Updated: Jan 16
By Cameron John Robbins
Images can be more articulate than words. A picture truly is worth thousands of them. They can express ideas for which we still have no language, and yet somewhere within us, we understand.
The creation and appreciation of art is as universal as the human appreciation of beauty. We may disagree on what we consider beautiful, but we all hold something in that regard. And while nearly everyone is profoundly moved by the majestic beauty of the earth itself (the mountains, the oceans, sunsets, flowers, etc.), nearly everyone also feels an impulse to create more beautiful things.
Relatively few people consider themselves artists. But everyone combines different articles of clothes into an outfit that they find aesthetically pleasing. Everyone rearranges their furniture from time to time, or chooses a new paint color for their walls, or pops a bunch of flowers into a vessel. All of that is the uniquely human attempt to remake their environment and to create something beautiful.
What is a paint brush?
On the one hand, it is nothing more than a bundle of hairs fastened to the end of a stick. A simple, primitive tool.
On the other hand, it is literally a magic wand. By using it, an artist can smear colored pigments suspended in oil onto a flat surface and create a vision; one that can compel generations of people to feel profound, life-altering emotions.
Is that not magical?
What is a painting?
If it is nothing more than an image, then a painting is fundamentally the same as a photograph. In fact, the more realistic a painting appears, the more apt people are to remark on how much like a photograph it seems. Yet there is a vast difference between them.
A photograph is an indiscriminate mechanical record of what was in front of the camera. The skilled photographer may aim her camera judiciously. She may adjust the settings skillfully. And she may make artful alterations to the image in post-production. But the process is still nothing like the creation of a painting.
A painting is an elaborate construction. It is a statement of intention and a record of activity. There is a reason we refer to a new beginning as Starting with a blank canvas. When an artist begins a painting, they have only a vision in their mind of the result they hope to create. To begin creating that vision, they must make a mark on the canvas. That mark is an expression of intention. It is an artefact of the artists physical presence, and their movement through space. Each mark must then be evaluated for its contribution to the ultimate vision. That process must then be repeated thousands of times.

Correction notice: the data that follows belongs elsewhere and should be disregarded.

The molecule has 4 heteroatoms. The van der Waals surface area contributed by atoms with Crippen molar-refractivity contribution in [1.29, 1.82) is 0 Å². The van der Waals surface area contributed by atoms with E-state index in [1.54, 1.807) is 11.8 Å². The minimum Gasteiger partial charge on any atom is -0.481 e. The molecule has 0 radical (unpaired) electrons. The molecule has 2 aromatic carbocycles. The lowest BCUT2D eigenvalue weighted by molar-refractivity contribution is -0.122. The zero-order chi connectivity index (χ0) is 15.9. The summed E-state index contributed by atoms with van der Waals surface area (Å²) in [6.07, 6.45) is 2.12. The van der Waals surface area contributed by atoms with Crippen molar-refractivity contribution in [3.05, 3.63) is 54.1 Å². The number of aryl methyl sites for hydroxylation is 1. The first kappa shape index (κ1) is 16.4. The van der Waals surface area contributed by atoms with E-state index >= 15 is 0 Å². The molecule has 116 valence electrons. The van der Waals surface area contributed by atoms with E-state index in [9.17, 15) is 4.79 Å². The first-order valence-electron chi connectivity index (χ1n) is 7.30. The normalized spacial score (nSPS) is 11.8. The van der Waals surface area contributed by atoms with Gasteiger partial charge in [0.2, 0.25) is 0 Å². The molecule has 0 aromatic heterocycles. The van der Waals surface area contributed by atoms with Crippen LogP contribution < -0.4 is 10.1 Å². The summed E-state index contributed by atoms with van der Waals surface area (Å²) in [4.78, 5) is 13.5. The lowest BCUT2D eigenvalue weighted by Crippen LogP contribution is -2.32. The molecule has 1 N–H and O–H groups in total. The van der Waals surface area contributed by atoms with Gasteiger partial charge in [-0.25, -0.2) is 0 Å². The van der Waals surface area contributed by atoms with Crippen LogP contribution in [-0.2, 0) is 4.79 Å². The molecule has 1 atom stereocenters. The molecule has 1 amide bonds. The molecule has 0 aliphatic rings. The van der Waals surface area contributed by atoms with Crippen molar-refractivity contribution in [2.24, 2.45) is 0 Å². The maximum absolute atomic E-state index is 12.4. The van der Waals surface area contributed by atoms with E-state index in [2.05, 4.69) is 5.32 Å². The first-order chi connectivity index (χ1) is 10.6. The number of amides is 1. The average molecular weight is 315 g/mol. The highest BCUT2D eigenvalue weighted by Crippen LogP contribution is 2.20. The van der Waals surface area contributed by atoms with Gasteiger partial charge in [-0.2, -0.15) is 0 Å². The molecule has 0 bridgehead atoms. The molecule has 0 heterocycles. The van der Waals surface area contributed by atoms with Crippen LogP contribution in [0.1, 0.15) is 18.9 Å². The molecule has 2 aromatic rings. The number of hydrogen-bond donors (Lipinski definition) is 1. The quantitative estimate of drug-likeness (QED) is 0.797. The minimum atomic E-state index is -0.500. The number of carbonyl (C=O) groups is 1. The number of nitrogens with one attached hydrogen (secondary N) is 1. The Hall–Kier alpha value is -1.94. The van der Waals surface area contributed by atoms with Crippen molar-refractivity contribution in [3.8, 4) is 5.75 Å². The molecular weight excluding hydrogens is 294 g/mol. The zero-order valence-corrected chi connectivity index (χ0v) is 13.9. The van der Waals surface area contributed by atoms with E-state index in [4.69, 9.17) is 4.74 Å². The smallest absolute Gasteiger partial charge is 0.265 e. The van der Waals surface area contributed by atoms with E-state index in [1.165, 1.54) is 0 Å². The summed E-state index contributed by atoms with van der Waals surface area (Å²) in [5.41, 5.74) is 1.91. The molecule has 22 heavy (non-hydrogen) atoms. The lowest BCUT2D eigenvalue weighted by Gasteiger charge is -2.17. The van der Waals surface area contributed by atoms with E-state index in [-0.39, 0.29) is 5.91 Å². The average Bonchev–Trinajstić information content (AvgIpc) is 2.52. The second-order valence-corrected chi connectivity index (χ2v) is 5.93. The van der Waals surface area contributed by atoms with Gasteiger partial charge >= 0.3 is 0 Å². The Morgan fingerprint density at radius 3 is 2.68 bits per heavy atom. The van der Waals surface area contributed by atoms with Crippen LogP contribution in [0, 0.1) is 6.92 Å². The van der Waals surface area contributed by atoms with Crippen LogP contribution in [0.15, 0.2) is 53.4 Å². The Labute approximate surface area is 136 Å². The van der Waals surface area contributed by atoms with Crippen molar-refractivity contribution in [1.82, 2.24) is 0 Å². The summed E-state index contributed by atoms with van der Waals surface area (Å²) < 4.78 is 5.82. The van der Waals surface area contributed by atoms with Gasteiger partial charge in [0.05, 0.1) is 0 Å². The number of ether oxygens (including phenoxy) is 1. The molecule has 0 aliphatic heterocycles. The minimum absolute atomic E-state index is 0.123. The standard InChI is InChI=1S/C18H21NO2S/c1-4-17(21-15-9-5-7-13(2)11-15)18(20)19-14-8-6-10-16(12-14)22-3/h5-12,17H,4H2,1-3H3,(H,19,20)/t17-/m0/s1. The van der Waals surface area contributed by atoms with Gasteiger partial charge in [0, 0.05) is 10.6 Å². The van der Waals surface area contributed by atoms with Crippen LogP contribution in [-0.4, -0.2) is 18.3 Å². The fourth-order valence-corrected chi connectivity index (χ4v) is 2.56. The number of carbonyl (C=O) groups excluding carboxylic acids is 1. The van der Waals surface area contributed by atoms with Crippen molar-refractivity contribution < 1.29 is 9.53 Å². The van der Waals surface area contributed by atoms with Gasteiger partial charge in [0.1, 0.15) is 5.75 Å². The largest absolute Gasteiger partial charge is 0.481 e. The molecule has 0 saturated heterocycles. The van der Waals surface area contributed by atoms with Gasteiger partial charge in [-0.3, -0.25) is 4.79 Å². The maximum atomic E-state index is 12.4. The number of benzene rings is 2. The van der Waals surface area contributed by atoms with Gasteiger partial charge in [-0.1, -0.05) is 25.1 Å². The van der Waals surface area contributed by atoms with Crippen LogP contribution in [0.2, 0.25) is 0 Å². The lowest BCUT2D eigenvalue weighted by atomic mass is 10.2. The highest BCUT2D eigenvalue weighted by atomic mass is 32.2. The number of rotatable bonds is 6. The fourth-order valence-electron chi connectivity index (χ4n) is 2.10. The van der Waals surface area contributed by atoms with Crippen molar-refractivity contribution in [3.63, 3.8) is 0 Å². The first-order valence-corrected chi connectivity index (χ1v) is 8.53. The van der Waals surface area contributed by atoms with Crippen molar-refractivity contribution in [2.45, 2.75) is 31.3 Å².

As the painting progresses, the original vision evolves and crystalizes. It may expand or contract, gain new meaning or change directions based on how the emerging painting matches the mental vision, and how each serves the artists intention. And when they are finished, whether the artist succeeded or failed in achieving their vision comes down to the answers to three questions - What did you do? What were you trying to do? How well did you do what you were trying to do?
Why do we decorate our lives?
It isn’t clear what the nature and function of beauty may be. Yet we are inexorably drawn to that which we consider beautiful. Aesthetics are undeniably powerful, but why?
Who knows why we decorate our lives? But from the most isolated primitive tribe to the most technologically advanced society, everyone does it. It seems to be an innate and irresistible human impulse. From cave paintings to gothic stained-glass windows, from Michelangelo painting the Sistine Chapel to a wretched prisoner scrawling doodles on the wall of his cell with a nail, or graffiti spray painted on an overpass; we all do things to design our environments.
Another universal is that we only create things that we’re attracted to in some way. But what is it that causes our attractions? What does it mean to like or dislike something? What do we mean when we say, I’m in the mood for this, or I’m not in the mood for that? We can even be attracted to radically different things, depending on our changing moods. Is there a common denominator beneath the disparities?
Why is it that the work of some artists, which is clearly masterful in a technical sense, can leave some people elated while others are apathetic or even repulsed by it? And why do we jealously keep some objects around us while we feel disgusted at the thought of living with others? Is it cost, or sentimental associations? Is beauty an imposed social construct? Are there embodied aesthetic qualities in the objects that hold power over us, independent of our will? Is the appreciation of beauty an intellectual exercise, or are we moved by emotions which we then try to justify? Maybe the answer is that it’s all of these and none of them at the same time, as well as so much more.
The environments we create are a reflection of our inner world. But we can also change our inner world by deliberately changing our environments. In either case, the nature and design of our environment is extraordinarily powerful, even in a mystical sense. Clean up your garden and put a fresh coat of paint on the house, and see how the feeling of home changes.
What if our compulsion to design is a quest for harmony and unification? If our thoughts and feelings, even our intentions can be described as a frequency, then perhaps we are drawn to things which harmonize with our wavelength. That may be why we feel comfortable in one setting and uncomfortable in another. Home feels like home because we are in harmony with the environment, and it with us. Perhaps the reason why we are so thoughtful about the ways we dress and decorate our living spaces is because we are always seeking to unify and harmonize the way things are, and the way we are with the way we wish them to be.